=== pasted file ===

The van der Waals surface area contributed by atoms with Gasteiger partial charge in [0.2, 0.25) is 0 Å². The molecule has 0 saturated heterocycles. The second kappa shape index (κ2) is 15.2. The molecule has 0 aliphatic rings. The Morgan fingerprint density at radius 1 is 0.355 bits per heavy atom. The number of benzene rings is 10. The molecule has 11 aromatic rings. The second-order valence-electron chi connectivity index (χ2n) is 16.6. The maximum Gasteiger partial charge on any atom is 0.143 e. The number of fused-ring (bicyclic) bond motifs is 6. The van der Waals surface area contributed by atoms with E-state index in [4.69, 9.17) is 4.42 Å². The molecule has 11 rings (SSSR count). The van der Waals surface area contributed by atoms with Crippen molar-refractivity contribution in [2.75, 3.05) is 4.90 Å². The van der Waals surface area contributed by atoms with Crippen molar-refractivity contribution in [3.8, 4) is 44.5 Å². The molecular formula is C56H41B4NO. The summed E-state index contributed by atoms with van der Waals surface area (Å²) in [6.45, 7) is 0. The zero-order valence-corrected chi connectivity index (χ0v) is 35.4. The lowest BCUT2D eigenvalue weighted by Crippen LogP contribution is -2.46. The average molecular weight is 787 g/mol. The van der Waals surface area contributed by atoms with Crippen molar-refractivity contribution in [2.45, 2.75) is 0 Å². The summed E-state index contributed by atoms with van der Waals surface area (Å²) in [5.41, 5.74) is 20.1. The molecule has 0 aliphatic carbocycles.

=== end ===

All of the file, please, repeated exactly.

The van der Waals surface area contributed by atoms with Gasteiger partial charge in [0.2, 0.25) is 0 Å². The molecule has 0 saturated heterocycles. The second kappa shape index (κ2) is 15.2. The molecule has 0 aliphatic rings. The Morgan fingerprint density at radius 1 is 0.355 bits per heavy atom. The number of benzene rings is 10. The molecule has 11 aromatic rings. The second-order valence-electron chi connectivity index (χ2n) is 16.6. The maximum Gasteiger partial charge on any atom is 0.143 e. The number of fused-ring (bicyclic) bond motifs is 6. The van der Waals surface area contributed by atoms with E-state index in [4.69, 9.17) is 4.42 Å². The molecule has 11 rings (SSSR count). The van der Waals surface area contributed by atoms with Crippen molar-refractivity contribution in [2.75, 3.05) is 4.90 Å². The van der Waals surface area contributed by atoms with Crippen molar-refractivity contribution in [3.8, 4) is 44.5 Å². The molecular formula is C56H41B4NO. The summed E-state index contributed by atoms with van der Waals surface area (Å²) in [6.45, 7) is 0. The zero-order valence-corrected chi connectivity index (χ0v) is 35.4. The lowest BCUT2D eigenvalue weighted by Crippen LogP contribution is -2.46. The average molecular weight is 787 g/mol. The van der Waals surface area contributed by atoms with Crippen molar-refractivity contribution in [2.45, 2.75) is 0 Å². The summed E-state index contributed by atoms with van der Waals surface area (Å²) in [5.41, 5.74) is 20.1. The molecule has 0 aliphatic carbocycles.